Photo by IanF
Saltholme Wetlands, Billingham, UK, September 2010

Iceland, the Faroes and British Isles, and Europe. Very common in Iceland, the Faroes and British Isles, from north and central France east to the northern shores of the Black Sea and north to the whole of Fenno-Scandia and northern Russia including western Siberia. Isolated resident populations in the Apennines and Caucasus and has bred in the former Yugoslavia and Romania. Resident in the Faroes, British Isles and east to Denmark but elsewhere a summer visitor.

In winter occurs throughout Western and Southern Europe, North Africa and South-West Asia and many birds undergo more local movements from upland to coastal areas. Main movements in August-October and April-May.

Vagrants recorded in Svalbard and Bear Island, the Azores and Madeira, and regular winter visitor in small numbers in Kuwait.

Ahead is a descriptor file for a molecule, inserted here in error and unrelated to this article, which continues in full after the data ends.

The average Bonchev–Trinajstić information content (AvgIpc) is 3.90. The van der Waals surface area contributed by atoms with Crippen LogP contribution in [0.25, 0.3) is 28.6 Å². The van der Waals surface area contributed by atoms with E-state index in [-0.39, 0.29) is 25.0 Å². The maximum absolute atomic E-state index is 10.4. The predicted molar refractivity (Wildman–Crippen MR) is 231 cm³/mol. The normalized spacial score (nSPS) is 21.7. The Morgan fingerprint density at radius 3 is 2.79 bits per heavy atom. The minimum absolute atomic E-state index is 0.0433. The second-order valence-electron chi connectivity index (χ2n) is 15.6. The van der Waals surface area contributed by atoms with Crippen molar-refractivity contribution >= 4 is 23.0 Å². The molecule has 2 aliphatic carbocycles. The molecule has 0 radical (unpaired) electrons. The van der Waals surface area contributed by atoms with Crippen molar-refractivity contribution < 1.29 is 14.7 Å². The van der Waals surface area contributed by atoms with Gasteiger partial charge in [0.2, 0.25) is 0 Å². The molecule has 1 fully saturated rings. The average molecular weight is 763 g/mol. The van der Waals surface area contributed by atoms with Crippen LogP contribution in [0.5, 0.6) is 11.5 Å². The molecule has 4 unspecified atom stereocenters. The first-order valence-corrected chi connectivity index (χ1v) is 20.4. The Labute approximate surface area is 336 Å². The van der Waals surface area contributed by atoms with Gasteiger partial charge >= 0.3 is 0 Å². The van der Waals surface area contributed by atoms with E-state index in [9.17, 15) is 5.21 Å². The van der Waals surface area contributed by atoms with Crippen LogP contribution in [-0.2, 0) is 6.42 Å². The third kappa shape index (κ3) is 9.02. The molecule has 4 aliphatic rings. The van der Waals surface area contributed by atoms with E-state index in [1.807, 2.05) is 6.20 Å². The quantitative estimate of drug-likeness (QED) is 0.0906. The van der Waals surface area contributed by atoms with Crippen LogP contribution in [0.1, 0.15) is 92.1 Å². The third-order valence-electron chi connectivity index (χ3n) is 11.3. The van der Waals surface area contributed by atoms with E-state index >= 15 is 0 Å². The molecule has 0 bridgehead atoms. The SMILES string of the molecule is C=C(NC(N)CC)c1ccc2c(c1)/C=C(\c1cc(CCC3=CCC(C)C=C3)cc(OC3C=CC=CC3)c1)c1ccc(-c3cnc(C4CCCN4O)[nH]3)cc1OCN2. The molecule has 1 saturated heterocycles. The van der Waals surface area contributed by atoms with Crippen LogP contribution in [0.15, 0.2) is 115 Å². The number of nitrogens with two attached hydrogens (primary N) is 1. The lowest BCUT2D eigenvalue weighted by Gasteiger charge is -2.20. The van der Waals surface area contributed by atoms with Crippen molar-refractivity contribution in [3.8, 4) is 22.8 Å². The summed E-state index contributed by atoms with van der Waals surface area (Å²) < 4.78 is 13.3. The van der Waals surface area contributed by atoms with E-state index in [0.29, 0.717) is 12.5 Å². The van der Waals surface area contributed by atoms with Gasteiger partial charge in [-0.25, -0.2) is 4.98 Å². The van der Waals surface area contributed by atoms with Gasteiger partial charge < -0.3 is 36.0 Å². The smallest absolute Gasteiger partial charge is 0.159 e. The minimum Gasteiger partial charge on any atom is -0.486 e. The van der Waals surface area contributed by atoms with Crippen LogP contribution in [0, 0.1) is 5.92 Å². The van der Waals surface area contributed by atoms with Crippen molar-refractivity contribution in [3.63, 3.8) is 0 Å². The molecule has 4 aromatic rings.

[edit] Taxonomy

[edit] Subspecies[1]

There are 2 subspecies:

  • A. p. whistleri: more rufous above and buff below than nominate
  • A. p. pratensis:

[edit] Habitat

Open country including fields and farmland, marshes, meadows, heaths and moorland. Also on coastal grasslands, sand-dunes open beaches, especially in winter. Likes open country with plenty of vegetation - upland moorland, heathland, fens, grassland, flood meadows and coastal marshes.

[edit] Behaviour

Creeps about in longish grass.

Often sits on fence wires where long hind claw can be clearly seen

[edit] Flight

Rather erratic

[edit] Vocalisation

A high 'weesk weesk weesk'; a high accelerating song ending in a trill - given in flight.


Listen in an external program

[edit] References

  1. Clements, JF. 2009. The Clements Checklist of Birds of the World. 6th ed., with updates to December 2009. Ithaca: Cornell Univ. Press. ISBN 978-0801445019.
  2. Collins Field Guide 5th Edition

[edit] External Links

A few photos you see in additional images are of Tree Pipits. Although not mentioned above, the photos highlight how useful bill size can be in identification (with Tree having a more hefty bill)